In CBO’s projections, spending for Social Security increases relative to GDP over the next 75 years, and the gap between outlays and revenues widens. If combined, the program’s trust funds would be exhausted in fiscal year 2033.
In CBO’s projections, the U.S. population increases from 336 million people in 2023 to 373 million people in 2053. Population growth is increasingly driven by net immigration, which accounts for all population growth beginning in 2042.
In CBO’s projections, spending on Social Security exceeds revenues to the program in 2022 and increases relative to GDP over the next 75 years, while revenues remain stable. If combined, the program’s trust funds would be exhausted in 2033.
CBO issues a volume describing 17 policy options that would each reduce the federal budget deficit by more than $300 billion over the next 10 years or, in the case of Social Security options, have a comparably large effect in later decades.
CBO issues a volume that contains short descriptions of 59 policy options that would each reduce the federal budget deficit by less than $300 billion over the next 10 years.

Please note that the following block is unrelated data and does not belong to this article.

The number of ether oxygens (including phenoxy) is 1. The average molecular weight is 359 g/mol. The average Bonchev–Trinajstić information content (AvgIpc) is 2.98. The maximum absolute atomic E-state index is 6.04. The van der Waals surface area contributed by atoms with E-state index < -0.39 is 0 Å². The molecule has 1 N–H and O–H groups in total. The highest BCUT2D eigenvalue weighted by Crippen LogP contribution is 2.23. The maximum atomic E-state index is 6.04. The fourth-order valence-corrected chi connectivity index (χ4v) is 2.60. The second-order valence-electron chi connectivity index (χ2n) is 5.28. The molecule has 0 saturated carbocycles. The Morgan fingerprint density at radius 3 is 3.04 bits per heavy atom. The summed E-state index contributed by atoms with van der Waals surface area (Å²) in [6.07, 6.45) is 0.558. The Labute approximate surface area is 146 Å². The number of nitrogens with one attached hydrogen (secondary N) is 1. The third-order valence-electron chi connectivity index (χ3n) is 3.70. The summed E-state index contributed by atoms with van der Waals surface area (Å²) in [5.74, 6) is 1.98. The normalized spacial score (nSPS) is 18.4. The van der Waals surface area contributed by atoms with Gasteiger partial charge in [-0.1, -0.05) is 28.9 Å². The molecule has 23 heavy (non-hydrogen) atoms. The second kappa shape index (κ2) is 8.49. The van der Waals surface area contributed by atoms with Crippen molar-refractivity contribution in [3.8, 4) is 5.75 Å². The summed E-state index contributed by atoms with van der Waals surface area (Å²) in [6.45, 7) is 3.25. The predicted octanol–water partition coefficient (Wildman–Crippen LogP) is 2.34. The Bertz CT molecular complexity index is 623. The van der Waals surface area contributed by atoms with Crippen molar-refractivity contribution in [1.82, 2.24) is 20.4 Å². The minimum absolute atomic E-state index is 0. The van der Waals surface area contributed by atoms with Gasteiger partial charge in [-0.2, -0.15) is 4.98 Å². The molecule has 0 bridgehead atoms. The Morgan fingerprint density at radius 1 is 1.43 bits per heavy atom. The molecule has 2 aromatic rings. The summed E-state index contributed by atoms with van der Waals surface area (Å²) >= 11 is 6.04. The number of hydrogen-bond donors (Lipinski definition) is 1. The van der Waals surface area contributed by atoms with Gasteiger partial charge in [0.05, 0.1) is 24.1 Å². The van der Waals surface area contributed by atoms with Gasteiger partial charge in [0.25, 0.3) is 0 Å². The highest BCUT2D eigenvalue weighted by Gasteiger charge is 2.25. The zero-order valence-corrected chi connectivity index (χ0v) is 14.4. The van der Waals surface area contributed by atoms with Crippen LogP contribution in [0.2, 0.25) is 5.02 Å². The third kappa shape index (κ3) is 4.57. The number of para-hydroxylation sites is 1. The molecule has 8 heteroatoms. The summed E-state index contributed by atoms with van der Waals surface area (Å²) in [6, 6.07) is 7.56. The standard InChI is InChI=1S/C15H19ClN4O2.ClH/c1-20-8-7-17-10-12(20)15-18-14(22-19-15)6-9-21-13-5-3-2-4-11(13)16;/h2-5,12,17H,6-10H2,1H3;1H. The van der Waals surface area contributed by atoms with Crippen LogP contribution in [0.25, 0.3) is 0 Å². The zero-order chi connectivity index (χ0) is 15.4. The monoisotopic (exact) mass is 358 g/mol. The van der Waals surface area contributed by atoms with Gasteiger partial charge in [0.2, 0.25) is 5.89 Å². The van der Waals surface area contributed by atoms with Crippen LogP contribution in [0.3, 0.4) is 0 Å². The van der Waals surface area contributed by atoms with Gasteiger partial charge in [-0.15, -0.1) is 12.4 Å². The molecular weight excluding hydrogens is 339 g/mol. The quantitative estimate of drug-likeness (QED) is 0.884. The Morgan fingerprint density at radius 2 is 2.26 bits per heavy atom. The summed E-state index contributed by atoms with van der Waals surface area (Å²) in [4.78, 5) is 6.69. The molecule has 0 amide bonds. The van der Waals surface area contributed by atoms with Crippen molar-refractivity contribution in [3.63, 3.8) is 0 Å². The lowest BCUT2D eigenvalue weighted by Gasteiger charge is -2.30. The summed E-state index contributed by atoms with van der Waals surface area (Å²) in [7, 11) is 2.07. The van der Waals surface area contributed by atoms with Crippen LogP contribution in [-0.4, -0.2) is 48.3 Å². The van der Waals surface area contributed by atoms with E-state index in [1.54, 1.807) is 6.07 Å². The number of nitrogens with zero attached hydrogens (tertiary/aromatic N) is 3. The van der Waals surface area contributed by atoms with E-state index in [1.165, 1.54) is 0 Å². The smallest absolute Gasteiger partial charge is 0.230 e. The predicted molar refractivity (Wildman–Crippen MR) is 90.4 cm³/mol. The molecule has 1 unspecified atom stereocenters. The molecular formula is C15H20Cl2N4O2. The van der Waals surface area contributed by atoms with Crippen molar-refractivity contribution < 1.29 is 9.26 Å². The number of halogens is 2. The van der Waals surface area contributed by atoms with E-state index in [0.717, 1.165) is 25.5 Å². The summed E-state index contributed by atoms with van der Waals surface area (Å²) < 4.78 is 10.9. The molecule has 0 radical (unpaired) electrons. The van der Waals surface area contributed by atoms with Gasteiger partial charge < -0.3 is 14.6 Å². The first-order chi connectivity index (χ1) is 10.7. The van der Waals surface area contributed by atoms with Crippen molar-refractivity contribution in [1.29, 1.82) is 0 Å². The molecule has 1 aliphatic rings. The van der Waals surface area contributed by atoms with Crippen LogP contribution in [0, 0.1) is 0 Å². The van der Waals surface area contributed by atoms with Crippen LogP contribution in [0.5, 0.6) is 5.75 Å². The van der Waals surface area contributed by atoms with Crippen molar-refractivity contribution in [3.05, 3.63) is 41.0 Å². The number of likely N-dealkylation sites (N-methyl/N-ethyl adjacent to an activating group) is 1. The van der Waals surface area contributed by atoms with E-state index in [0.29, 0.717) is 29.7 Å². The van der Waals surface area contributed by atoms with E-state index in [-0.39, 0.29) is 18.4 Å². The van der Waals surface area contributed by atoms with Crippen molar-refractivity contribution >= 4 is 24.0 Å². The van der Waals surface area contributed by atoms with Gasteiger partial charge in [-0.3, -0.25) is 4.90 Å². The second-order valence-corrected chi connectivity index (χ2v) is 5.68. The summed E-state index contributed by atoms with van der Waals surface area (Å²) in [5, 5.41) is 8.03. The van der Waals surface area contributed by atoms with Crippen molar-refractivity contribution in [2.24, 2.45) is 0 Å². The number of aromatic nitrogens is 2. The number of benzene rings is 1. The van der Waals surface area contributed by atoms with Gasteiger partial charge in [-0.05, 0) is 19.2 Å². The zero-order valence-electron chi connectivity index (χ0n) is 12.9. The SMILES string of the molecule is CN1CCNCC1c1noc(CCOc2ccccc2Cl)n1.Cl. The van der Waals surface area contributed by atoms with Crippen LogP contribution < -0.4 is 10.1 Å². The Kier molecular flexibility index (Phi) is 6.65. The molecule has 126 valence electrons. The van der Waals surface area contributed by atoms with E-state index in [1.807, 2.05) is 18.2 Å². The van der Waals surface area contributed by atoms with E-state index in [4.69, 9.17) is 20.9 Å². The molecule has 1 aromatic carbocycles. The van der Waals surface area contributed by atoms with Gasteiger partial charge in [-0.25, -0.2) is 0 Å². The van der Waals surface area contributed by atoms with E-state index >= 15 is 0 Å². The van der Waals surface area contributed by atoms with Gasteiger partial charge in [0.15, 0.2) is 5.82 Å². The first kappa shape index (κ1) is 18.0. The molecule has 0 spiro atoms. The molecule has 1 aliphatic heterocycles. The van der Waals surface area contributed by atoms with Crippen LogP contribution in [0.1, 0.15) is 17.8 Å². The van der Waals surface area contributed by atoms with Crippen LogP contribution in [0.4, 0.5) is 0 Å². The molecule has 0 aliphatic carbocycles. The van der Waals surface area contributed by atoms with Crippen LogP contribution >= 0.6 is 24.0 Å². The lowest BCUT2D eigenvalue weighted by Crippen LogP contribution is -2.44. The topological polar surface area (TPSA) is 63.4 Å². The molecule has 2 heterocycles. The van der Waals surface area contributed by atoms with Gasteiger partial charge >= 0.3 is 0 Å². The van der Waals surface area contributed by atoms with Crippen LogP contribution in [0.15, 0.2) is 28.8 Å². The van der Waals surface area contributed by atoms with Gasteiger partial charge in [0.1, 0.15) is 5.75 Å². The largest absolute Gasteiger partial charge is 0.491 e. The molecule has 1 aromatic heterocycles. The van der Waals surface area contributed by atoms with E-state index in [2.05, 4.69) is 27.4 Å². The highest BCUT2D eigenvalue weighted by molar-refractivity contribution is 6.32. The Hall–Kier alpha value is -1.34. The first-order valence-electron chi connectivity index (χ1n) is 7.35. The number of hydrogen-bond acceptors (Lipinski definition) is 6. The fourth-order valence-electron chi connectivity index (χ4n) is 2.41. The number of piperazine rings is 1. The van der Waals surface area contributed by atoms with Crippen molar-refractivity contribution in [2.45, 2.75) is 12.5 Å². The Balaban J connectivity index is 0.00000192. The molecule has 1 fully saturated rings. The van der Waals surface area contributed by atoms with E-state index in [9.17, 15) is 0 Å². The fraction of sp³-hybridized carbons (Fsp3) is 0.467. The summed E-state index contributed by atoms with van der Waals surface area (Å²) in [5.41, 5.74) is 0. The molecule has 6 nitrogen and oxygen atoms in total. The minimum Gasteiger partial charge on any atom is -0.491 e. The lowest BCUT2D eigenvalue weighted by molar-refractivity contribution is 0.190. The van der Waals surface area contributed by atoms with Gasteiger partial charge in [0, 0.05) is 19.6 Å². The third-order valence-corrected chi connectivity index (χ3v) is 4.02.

CBO presents its projections of what federal deficits, debt, spending, and revenues would be for the next 30 years if current laws governing taxes and spending generally did not change.
- ReportCBO’s Long-Term Social Security Projections: Changes Since 2018 and Comparisons With the Social Security Trustees’ Projections
In June 2019, CBO updated its long-term budget projections, including projections of the Social Security system’s finances. CBO compares those projections with its 2018 projections and with the Social Security trustees’ latest projections.
This interactive tool lets the user explore seven policy options that could be used to improve the finances of the Social Security program and delay the exhaustion of its trust funds.
This report and the accompanying interactive tool present CBO’s analysis of whether Social Security benefits enable retired workers to meet their basic needs and the extent to which benefits replace preretirement earnings.